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Digha Nikaya

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The Digha Nikaya is the first book in the Sutta Pitaka, the first division of the Tipitaka, the sacred scriptures of Buddhism. Digha means ‘long’ and nikàya means ‘book’ or ‘collection’ and this name is used because the thirty four discourses or suttas in this book are lengthy – the longest being forty six pages in the English translation. Nearly half the discourses in the Digha Nikaya take the form of debates or dialogues between the Buddha and others. Some of these debates are very lively and give a fascinating glimpse of how the Buddha used logic, dialectic, reason and gentle persuasion to win people to his point of view. As in most of the other divisions in the Tipitaka, the discourses in the Digha Nikaya do not seem to be arranged in any particular order.

The Digha Nikaya (dīghanikāya; "Collection of Long Discourses") is a Buddhist scripture, the first of the five nikayas, or collections, in the Sutta Pitaka, which is one of the "three baskets" that compose the Pali Tipitaka of Theravada Buddhism. Some of the most commonly referenced suttas from the Digha Nikaya include the Maha-parinibbana Sutta (DN 16), which described the final days and death of the Buddha, the Sigalovada Sutta (DN 31) in which the Buddha discusses ethics and practices for lay followers, and the Samaññaphala (DN 2), Brahmajala Sutta (DN 1) which describes and compares the point-of-view of Buddha and other ascetics in India about the universe and time (past, present, and future); and Potthapada (DN 9) Suttas, which describe the benefits and practice of samatha meditation.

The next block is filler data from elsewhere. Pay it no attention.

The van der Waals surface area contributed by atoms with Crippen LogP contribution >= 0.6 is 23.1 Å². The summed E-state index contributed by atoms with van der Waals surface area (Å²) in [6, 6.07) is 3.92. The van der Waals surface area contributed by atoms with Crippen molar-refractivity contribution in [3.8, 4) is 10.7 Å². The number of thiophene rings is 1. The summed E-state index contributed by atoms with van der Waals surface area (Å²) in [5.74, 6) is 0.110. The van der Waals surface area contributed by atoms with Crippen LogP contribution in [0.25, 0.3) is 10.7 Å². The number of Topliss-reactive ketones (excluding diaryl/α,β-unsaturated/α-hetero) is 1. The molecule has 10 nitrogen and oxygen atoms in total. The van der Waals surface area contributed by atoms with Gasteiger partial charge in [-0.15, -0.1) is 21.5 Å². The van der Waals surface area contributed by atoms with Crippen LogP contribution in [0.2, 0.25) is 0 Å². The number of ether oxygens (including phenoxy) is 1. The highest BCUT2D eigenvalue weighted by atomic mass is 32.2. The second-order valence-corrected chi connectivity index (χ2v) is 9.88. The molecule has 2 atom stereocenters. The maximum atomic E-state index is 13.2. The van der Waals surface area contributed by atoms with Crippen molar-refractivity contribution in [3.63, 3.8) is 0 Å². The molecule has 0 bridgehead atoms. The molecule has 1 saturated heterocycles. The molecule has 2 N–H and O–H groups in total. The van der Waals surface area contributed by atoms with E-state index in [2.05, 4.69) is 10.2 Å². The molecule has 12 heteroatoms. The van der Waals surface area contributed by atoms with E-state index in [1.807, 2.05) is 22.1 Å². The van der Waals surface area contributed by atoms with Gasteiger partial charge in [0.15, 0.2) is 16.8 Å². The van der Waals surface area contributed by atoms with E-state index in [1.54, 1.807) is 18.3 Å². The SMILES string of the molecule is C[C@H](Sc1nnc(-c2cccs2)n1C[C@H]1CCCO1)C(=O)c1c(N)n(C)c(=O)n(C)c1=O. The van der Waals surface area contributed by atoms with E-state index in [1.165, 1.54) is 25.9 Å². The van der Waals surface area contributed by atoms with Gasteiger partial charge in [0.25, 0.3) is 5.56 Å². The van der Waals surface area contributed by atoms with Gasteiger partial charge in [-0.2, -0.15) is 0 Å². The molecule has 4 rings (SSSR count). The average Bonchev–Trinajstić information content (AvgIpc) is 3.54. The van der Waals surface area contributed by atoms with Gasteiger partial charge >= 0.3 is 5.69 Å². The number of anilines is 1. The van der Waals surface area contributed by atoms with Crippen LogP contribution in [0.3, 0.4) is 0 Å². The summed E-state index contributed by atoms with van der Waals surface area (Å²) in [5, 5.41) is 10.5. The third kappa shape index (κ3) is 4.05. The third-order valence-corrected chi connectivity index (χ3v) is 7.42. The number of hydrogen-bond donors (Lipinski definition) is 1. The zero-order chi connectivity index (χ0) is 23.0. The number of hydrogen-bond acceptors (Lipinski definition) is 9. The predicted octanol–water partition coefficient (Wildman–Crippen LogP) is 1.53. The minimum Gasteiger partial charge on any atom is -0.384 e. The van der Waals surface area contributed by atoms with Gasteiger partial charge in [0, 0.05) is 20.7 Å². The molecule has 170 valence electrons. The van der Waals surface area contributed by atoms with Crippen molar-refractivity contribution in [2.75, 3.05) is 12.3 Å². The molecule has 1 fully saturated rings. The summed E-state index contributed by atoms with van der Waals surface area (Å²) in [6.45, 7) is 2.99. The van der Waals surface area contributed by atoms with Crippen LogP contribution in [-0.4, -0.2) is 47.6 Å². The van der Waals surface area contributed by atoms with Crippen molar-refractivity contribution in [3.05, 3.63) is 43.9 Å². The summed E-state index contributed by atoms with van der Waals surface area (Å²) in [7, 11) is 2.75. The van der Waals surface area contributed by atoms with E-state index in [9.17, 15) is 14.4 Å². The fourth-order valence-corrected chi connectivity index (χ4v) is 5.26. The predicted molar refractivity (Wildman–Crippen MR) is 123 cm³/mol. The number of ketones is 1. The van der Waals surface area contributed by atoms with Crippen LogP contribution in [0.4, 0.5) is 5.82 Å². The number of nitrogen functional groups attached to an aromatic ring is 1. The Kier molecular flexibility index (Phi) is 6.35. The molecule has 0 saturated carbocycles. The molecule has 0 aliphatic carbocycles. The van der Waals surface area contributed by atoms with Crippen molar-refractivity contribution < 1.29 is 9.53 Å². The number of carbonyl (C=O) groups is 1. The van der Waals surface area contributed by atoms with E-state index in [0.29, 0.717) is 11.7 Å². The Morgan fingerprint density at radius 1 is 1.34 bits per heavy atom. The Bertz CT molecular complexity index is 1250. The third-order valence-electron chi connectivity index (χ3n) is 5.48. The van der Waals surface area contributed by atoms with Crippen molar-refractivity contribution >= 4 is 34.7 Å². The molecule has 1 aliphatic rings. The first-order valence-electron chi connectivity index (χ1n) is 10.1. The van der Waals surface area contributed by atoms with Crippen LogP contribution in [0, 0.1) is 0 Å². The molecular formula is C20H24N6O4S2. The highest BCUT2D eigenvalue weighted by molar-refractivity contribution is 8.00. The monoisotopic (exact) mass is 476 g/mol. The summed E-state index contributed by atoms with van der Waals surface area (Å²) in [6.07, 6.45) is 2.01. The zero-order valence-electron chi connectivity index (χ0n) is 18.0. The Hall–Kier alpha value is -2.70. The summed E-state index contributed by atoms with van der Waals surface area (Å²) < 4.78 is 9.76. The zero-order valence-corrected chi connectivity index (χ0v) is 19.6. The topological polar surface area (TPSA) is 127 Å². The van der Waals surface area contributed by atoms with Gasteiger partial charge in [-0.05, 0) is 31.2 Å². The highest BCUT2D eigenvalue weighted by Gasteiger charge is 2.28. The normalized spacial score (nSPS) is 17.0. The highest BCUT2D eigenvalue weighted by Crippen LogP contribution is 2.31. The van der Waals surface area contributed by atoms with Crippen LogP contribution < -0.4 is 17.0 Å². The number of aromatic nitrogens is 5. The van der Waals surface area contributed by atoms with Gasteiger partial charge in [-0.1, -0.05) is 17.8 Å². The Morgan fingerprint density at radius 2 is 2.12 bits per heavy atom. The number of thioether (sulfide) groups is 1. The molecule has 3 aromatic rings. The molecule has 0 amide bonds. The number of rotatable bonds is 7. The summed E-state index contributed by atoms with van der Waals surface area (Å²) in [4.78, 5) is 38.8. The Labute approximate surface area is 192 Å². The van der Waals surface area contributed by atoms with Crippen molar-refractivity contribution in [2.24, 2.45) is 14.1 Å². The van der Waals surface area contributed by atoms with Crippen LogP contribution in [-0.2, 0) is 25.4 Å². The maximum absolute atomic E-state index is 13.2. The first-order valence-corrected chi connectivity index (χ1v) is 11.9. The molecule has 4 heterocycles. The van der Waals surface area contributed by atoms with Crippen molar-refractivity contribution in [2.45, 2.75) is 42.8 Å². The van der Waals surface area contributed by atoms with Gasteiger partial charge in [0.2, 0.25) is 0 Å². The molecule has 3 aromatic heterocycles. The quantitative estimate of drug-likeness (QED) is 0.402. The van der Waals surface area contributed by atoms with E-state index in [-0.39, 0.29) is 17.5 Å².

Structure and Contents

The Digha Nikaya consists of 34 discourses, broken into three groups:

Suttas of the Digha Nikaya

Sutta number Pali title English title Description
DN 1 Brahmajāla Sutta   Mainly concerned with 62 types of wrong view
DN 2 Sāmaññaphala Sutta The Fruits of the Contemplative Life King Ajatasattu of Magadha asks the Buddha about the benefits in this life of being a samana ("recluse" or "renunciant"); the Buddha's reply is in terms of becoming an arahant
DN 3 Ambaṭṭha Sutta   Ambattha the Brahmin is sent by his teacher to find whether the Buddha possesses the 32 bodily marks, but on arrival he is rude to the Buddha on grounds of descent (caste); the Buddha responds that he is actually higher born than Ambattha by social convention, but that he himself considers those fulfilled in conduct and wisdom as higher.
DN 4 Soṇadaṇḍanta Sutta   The Buddha asks Sonadanda the Brahmin what are the qualities that make a Brahmin; Sonadanda gives five, but the Buddha asks if any can be omitted and argues him down to two: morality and wisdom.
DN 5 Kūṭadanta Sutta   Kutadanta the Brahmin asks the Buddha how to perform a sacrifice; the Buddha replies by telling of one of his past lives, as chaplain to a king, where they performed a sacrifice which consisted of making offerings, with no animals killed.
DN 6 Mahāli Sutta   In reply to a question as to why a certain monk sees divine sights but does not hear divine sounds, the Buddha explains that it is because of the way he has directed his meditation.
DN 7 Jāliya Sutta   Asked by two Brahmins whether the soul and the body are the same or different, the Buddha describes the path to wisdom, and asks whether one who has fulfilled it would bother with such questions
DN 8 Kassapa Sīhanāda Sutta
(alt:Maha Sīhanāda or Sīhanāda Sutta)
  The word sihanada literally means 'lion's roar': this discourse is concerned with asceticism.